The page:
Solar Powered Yacht’s World Record Attempt

As world records go, circumnavigating the globe in a yacht has to be one of the most difficult to accomplish. Treacherous seas, hurricanes and damaged hulls are the norm. But add the extra burden of doing it without sails and using only power from the sun, and you have a real challenge on your hands. 
 
But Planet Solar’s “Turanor,” has done just that, passing the halfway mark of its record-breaking attempt to be the first fully solar-powered vessel to sail around the world, covering 27,780 kilometers nautical miles in 200 days. A parade of 25 ships welcomed the Turanor into harbour at Noumea, New Caledonia on 12th May. 
 
The Turanor – the name is derived from the “Lord of the Rings” saga by J.R.R. Tolkien and translates as “the power of the sun” and “victory” – looks more like it should fly than float. The yacht incorporates a “wave-piercing” design, which requires less energy to push through the water than conventional concepts.
  
The multi-hull catamaran measures 31 metres by 15 metres and has a solar photovoltaic surface area of over 529 square meters, hosting 36,000 high-efficiency solar cells provided by SunPower, making it the biggest solar-powered ship in the world. Powerful lithium-ion batteries store surplus solar electricity generated  for running the Turanor’s electric engine at night and in periods of low sunlight.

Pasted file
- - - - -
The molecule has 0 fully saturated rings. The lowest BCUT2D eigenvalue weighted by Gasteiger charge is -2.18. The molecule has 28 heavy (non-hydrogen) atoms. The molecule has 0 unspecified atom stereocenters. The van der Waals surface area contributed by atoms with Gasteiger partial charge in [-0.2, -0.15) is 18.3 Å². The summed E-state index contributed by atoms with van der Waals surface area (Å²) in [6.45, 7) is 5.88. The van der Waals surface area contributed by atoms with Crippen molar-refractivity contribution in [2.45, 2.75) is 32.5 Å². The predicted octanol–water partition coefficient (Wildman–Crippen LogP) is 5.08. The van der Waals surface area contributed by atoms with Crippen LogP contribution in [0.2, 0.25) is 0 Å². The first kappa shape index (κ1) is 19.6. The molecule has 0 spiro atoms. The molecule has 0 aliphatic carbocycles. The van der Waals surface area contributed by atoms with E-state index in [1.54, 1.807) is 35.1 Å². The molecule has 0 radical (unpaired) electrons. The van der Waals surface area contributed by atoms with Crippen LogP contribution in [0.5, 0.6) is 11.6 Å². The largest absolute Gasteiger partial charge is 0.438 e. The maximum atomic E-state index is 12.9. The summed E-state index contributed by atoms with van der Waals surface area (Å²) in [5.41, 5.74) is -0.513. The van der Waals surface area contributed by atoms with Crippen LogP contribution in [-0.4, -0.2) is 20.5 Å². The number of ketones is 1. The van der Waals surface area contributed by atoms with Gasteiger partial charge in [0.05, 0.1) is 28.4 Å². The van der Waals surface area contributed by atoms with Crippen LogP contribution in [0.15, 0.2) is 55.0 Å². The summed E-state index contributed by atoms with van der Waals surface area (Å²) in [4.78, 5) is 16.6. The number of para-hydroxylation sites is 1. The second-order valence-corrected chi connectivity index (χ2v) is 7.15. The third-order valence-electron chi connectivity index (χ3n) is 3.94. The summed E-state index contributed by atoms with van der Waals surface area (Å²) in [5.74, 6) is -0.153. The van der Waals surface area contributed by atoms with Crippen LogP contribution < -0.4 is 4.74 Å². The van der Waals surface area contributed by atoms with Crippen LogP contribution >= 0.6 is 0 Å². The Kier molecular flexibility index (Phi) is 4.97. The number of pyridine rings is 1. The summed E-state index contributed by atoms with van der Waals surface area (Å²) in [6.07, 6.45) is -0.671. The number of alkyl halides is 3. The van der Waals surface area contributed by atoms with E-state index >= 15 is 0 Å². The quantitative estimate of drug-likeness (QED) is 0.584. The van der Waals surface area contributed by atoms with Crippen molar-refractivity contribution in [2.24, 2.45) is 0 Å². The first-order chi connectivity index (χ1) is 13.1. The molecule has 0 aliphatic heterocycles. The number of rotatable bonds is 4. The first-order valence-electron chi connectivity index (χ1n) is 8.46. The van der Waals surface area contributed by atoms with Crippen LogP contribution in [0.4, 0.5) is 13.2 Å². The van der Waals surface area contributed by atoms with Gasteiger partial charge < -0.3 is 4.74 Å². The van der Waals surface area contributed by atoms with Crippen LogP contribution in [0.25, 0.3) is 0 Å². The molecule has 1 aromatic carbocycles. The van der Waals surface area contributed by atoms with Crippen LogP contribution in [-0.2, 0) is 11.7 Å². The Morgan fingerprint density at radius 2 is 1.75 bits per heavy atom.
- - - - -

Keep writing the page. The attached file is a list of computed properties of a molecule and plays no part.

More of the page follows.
Founded by Turanor skipper Raphael Domjan, Planet Solar will use the expedition to prove that current renewable energy technologies are reliable and effective, and to advance scientific research into the production and storage of solar energy.
 
After embarking from Monaco on 27th September last year, the Turanor has already broken two records: fastest crossing of the Atlantic Ocean by solar boat and longest distance ever covered by a solar electric vehicle. 
 
The solar boat and its four-man crew will dock in Brisbane for maintenance by the end of the month.